June 11, 2004 10:05 AM PDT
Microsoft: Linux threat is rising
A year after a letter from Microsoft CEO Steve Ballmer to his employees acknowledged the Linux threat looming on the horizon, Microsoft remains adamant that open-source software isn't a serious
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"It's definitely more of a threat than it was," said Nick Barley, director of marketing at Microsoft, when asked whether more businesses are telling Microsoft that they're planning to migrate to Linux rather than to one of its own operating systems or applications in the hope of getting a better deal.
Barley wouldn't say how successful this tactic has been.
"It shouldn't be successful if we have built appropriate value-based relationships with our customers, so that they appreciate the extra value that we offer," Barley said, speaking at a Microsoft event in London. The '20:20 Seminar Series: Microsoft Windows and Linux' event was billed as an "open and honest technology discussion" and included speeches from Microsoft executives and independent parties.
According to Philip Dawson, senior program director at Meta Group, Linux poses just as significant a threat to Unix vendors as it does to Microsoft. He pointed out that it's simply good business sense in negotiations with a potential supplier to make clear that you're seriously considering using their rivals instead, even if you're not.
"It's true to say that Linux is a tool for trying to beat Microsoft up," Dawson said.
Microsoft used Thursday's event to try to dispel "the myths" surrounding Linux. A key plank in its argument is that open-source software isn't cheaper in the long run because companies need to spend more on retraining IT staff who may be experienced in Windows software but not in the open-source arena.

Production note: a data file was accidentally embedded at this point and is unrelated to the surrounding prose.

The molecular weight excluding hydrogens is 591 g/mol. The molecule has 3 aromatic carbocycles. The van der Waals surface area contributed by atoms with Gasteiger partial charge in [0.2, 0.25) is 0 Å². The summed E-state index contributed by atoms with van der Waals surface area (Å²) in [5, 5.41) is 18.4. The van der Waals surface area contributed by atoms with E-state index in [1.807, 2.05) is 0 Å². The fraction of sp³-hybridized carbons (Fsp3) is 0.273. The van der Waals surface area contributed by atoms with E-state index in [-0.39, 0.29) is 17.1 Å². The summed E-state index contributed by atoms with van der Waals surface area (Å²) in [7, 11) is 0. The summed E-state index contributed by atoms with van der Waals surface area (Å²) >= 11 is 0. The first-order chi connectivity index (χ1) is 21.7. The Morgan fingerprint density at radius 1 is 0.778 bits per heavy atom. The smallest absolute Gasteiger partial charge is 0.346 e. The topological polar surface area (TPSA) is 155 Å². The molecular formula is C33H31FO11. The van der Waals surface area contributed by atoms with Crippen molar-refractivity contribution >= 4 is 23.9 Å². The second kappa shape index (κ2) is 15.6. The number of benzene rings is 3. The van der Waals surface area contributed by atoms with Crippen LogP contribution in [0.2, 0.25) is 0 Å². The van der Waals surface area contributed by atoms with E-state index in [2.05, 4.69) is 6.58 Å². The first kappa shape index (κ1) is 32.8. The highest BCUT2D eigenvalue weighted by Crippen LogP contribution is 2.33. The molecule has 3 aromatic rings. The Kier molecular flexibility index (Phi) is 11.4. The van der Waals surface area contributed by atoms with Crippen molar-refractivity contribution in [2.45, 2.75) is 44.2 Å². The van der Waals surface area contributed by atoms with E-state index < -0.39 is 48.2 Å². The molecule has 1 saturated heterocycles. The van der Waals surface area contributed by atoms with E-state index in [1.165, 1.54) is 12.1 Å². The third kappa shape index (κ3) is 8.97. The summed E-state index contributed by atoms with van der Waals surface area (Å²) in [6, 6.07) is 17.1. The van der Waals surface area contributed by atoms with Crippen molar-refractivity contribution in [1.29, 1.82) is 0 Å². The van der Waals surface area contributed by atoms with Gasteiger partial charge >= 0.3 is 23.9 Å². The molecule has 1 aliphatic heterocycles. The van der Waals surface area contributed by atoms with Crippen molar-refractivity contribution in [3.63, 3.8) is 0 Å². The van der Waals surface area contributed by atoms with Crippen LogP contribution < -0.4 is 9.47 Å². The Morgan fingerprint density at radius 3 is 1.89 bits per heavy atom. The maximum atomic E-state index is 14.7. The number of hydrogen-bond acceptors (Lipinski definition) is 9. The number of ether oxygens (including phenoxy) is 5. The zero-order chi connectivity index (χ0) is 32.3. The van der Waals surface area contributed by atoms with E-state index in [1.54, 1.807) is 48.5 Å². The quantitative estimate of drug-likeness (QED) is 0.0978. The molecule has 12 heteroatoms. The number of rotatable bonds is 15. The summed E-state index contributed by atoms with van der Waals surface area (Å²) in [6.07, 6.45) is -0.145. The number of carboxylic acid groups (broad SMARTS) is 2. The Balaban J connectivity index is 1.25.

"We asked an audience of 250 or 300 businesspeople today if they thought that Linux was a free option, and no hands went up," said Nicholas McGrath, head of platform strategy at Microsoft.
McGrath also cited a series of recent customer wins, including the London borough of Newham's decision to go with Microsoft rather than open-source options. McGrath claimed that Newham can look forward to potentially twice the productivity-associated cost savings than if they had gone down the open-source road.
Those familiar with the Newham case, though, say it is actually a prime example of Microsoft cutting its prices when facing the threat of Linux.
Last year, a consultancy firm called netproject presented Newham with an open-source alternative to using Microsoft, and it is thought that this forced Microsoft to put a much more attractive offer on the table.
Speaking in January after Newham had made its decision, netproject's director, Eddie Bleasdale, said that "whenever netproject demonstrates an open-source solution to a Microsoft customer, they suddenly find Microsoft's approach much more amenable."
"Microsoft's reaction to Newham's decision to use netproject's Secure Open Desktop Architecture proves that it is a credible and viable alternative," Bleasdale added.
Netproject is now running an 'incubator club' for companies that want to learn about the potential benefits of open source.
McGrath declined to disclose further details about Microsoft's deal with Newham, but said more information would soon be released.
Paul Hartigan, chief executive of PharmiWeb Solutions--who attended the event as an example of a satisfied Microsoft customer--said he would welcome more visibility regarding Microsoft's pricing structure.
PharmiWeb recently chose to use Visual Studio .Net rather than J2EE or Eclipse, the Linux-based open-source tool, as the development environment for a portal it has built for the health-care sector. Hartigan said the top reason for making this decision was that Microsoft was a "one stop shop" for PharmiWeb's various needs.
Graeme Wearden of ZDNet UK reported from London.
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